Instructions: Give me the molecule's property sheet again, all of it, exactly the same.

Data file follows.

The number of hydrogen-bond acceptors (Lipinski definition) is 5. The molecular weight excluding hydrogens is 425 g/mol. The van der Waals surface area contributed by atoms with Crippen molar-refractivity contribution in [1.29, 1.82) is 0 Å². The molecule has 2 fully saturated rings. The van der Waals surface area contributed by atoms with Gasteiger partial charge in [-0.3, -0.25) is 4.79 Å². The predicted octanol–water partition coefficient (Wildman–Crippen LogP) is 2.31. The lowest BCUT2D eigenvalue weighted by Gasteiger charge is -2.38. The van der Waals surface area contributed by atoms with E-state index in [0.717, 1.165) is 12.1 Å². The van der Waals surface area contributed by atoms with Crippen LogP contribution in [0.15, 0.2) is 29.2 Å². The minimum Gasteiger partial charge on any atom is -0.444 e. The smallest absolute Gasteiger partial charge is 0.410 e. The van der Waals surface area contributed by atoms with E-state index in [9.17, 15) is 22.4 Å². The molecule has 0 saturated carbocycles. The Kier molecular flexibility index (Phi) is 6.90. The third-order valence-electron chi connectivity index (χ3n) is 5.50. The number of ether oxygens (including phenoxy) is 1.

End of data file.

The number of hydrogen-bond acceptors (Lipinski definition) is 5. The molecular weight excluding hydrogens is 425 g/mol. The van der Waals surface area contributed by atoms with Crippen molar-refractivity contribution in [1.29, 1.82) is 0 Å². The molecule has 2 fully saturated rings. The van der Waals surface area contributed by atoms with Gasteiger partial charge in [-0.3, -0.25) is 4.79 Å². The predicted octanol–water partition coefficient (Wildman–Crippen LogP) is 2.31. The lowest BCUT2D eigenvalue weighted by Gasteiger charge is -2.38. The van der Waals surface area contributed by atoms with E-state index in [0.717, 1.165) is 12.1 Å². The van der Waals surface area contributed by atoms with Crippen LogP contribution in [0.15, 0.2) is 29.2 Å². The minimum Gasteiger partial charge on any atom is -0.444 e. The smallest absolute Gasteiger partial charge is 0.410 e. The van der Waals surface area contributed by atoms with E-state index in [9.17, 15) is 22.4 Å². The molecule has 0 saturated carbocycles. The Kier molecular flexibility index (Phi) is 6.90. The third-order valence-electron chi connectivity index (χ3n) is 5.50. The number of ether oxygens (including phenoxy) is 1.